I clicked to order and was prompted to enter my name, email, and shipping details. The cheapest shipping option (USPS First Class) was $8.92, which seemed quite high, especially considering that delivery could take up to nine days. There was also the option to upgrade to FedEx 2-Day ($13.67) or Overnight ($20.45), but I decided I would wait a bit longer to save some money.

Before ordering, I looked through the Terms & Conditions and Privacy Policy. There was helpfully a ‘Policy Highlights’ page, which summed up the key points. This was straightforwardly worded and explained the policies well. I learnt that Helix would sequence my DNA, though the data that resulted wouldn’t cover every letter in my genome, instead including around 22,000 genes in total. If I chose to purchase further services from the marketplace, only the parts required to carry out that analysis would be passed on to the relevant partner company. This was reassuring, and I was also pleased to read that they wouldn’t advertise any products to me based on information taken from my genetic data. Although my sample might be retained for “quality control and optimization” purposes, I could request for it to be destroyed.

This document revealed that I could get a copy of my data but, to do so, I’d have to cover the cost of the sequencing. The reason given for this was that Helix currently subsidizes the costs, so that the kit is affordable. I was a bit disappointed that I wouldn’t be able to download a free copy of my genetic data, as this is a service that many other providers offer. However, I appreciated that Helix had explained the reasons why this wasn’t an option.

Once I’d looked through this document and the full versions of the policies (which didn’t flag up anything concerning), I ordered the test using my credit card. An email confirmed that my order had gone through and I received the kit within nine days. It was bright, and everything inside and out was nicely presented, so I’d have been happy to give or receive it as a gift. I supplied my sample via a spit tube, which was easy and quick. Helpfully, return postage had been paid for and packaging was provided, so all I had to do was pop it into a USPS postbox.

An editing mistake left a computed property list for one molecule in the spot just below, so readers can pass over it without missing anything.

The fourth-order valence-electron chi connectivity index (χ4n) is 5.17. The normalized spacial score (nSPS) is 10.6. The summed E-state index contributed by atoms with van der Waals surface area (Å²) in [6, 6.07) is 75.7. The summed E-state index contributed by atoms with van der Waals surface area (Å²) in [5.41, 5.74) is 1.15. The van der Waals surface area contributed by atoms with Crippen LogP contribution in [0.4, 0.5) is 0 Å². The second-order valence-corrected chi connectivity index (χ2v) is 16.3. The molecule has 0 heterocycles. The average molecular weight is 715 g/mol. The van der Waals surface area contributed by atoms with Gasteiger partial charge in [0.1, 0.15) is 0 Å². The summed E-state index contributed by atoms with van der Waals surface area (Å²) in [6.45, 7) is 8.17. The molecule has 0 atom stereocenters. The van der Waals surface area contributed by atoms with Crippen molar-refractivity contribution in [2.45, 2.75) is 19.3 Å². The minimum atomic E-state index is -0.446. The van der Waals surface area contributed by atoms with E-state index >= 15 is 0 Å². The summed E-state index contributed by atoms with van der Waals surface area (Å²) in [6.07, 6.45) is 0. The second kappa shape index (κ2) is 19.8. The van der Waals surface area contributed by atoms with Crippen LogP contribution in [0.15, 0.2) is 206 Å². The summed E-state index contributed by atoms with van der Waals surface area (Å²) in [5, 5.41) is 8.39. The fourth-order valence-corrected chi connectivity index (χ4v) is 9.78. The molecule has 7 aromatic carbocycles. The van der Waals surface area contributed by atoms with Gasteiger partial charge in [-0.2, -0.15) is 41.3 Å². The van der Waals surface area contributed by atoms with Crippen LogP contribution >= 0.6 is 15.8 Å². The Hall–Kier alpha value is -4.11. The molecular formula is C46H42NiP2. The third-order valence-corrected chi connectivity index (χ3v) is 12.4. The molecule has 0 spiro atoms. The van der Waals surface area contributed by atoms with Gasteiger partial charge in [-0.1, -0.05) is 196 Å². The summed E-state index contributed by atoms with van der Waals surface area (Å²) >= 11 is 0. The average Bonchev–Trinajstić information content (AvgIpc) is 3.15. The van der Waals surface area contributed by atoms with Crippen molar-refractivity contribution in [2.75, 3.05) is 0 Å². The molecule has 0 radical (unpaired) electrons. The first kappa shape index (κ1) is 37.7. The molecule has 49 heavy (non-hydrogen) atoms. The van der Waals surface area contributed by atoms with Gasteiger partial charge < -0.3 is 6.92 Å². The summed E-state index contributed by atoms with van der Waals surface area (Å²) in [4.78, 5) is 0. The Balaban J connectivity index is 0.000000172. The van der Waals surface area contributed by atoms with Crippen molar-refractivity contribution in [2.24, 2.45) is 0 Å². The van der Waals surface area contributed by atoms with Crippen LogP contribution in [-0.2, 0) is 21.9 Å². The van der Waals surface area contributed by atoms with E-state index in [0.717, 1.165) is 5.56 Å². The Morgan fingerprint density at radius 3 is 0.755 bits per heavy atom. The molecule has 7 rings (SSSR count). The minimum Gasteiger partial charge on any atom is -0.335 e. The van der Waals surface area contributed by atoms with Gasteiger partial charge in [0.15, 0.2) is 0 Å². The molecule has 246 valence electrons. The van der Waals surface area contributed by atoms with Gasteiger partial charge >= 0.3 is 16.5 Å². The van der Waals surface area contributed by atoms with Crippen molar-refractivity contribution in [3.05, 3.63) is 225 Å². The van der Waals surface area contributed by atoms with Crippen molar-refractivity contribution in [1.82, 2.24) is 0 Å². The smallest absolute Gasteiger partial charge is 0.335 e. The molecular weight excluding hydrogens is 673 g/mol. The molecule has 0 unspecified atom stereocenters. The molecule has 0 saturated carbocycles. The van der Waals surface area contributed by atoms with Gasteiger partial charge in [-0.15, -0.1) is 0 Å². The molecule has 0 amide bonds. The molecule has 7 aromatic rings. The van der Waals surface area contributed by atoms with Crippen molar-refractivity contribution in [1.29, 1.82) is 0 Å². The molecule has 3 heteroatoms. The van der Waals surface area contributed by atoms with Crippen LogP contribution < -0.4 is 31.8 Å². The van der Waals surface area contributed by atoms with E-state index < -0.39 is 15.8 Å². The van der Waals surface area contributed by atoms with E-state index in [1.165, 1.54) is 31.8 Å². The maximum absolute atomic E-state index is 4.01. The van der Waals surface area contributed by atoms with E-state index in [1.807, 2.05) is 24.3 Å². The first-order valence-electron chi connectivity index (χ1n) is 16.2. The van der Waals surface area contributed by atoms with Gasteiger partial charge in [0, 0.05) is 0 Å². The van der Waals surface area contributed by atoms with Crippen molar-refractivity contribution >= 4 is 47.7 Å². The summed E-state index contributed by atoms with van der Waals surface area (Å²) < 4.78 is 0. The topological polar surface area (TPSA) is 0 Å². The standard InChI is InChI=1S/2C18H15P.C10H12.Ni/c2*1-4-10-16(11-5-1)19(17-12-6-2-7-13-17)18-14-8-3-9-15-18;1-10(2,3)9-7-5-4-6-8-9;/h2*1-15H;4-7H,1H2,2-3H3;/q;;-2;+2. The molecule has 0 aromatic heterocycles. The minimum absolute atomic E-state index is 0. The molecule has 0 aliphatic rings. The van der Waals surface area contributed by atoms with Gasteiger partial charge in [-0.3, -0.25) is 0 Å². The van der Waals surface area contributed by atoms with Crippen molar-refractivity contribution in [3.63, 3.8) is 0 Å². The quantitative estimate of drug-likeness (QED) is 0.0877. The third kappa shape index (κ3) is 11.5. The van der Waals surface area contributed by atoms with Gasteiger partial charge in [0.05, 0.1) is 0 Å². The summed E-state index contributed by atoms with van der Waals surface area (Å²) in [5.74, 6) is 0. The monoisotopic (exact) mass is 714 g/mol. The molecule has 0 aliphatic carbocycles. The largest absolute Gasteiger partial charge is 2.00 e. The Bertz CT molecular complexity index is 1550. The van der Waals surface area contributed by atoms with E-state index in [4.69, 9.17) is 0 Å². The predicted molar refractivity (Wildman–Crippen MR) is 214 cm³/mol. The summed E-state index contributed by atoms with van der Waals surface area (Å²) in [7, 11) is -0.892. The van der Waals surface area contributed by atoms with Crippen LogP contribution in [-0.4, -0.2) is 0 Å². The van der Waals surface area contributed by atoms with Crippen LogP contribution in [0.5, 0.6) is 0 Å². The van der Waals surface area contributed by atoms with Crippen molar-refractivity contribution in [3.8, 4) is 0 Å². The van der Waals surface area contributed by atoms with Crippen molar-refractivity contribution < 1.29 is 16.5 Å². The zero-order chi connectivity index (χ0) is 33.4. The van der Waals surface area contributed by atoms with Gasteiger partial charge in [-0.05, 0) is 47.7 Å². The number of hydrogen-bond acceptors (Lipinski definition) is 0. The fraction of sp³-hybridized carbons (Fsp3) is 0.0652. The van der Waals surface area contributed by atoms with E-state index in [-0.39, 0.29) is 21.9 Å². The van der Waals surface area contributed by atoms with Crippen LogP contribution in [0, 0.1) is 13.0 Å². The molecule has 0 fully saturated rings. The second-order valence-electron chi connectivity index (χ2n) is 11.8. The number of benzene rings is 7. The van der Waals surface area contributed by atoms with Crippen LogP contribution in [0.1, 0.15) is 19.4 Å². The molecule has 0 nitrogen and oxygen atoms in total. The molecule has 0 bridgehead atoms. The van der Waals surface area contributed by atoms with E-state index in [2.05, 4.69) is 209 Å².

About a week later, I received confirmation that my sample had reached the lab and was being sequenced. This told me to expect another email from Intelliseq once my results were ready. However, I never received this email and it wasn’t until about six weeks later, when I checked my account, that I realized the results were ready.

The Results

When I logged into my account, the app was shown in a section titled ‘Products & Information Use”. Clicking this took me to the MyTraits Sport website, which provided links to the app on the iOS App Store.

Results Section: MyTraits Sport

Once I’d downloaded the app to my phone, I was a bit confused about whether I should log in using my Helix credentials or create a MyTraits Sport account. When the first of these options didn’t work, I went back to my Helix account to double check there were no instructions. Eventually, in the ‘Help Center’ on the Helix website, I found a page dedicated to accessing MyTraits Sport results. It told me to create an account with the same email address as I had for my Helix account.

After setting up my new account and accepting some terms and conditions specific to the app, I was able to view my results. They started with a welcome screen that explained a bit more about the app and those that had developed it. After reading through this, I looked through the results themselves, which were displayed on nine virtual cards. I could switch between them by swiping left or right, which made them easy to look through and use on my phone.

One of these cards, ‘Muscle Performance’, revealed that my muscles were more genetically suited to power activities (shown below).

Click to see larger
My ‘Muscle Performance’ result card.

My ‘Muscle Performance’ result card.

I particularly liked the pictures that accompanied this and the rest of the results. They added a bit of brightness and color to what would otherwise have been quite text-heavy explanations.

These images also helped me to differentiate between the results, which all reported on aspects related to power or endurance, each looking at a different gene. One card, which reported on a gene called AMPD1, also suggested that I was more suited to power activities. I clicked to expand it and found that the result was split into three sections, ‘What is your genotype linked with?’, ‘What does your genotype mean?’ and ‘How frequent is your genotype?’ (shown below).

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My expanded AMPD1 result.

My expanded AMPD1 result.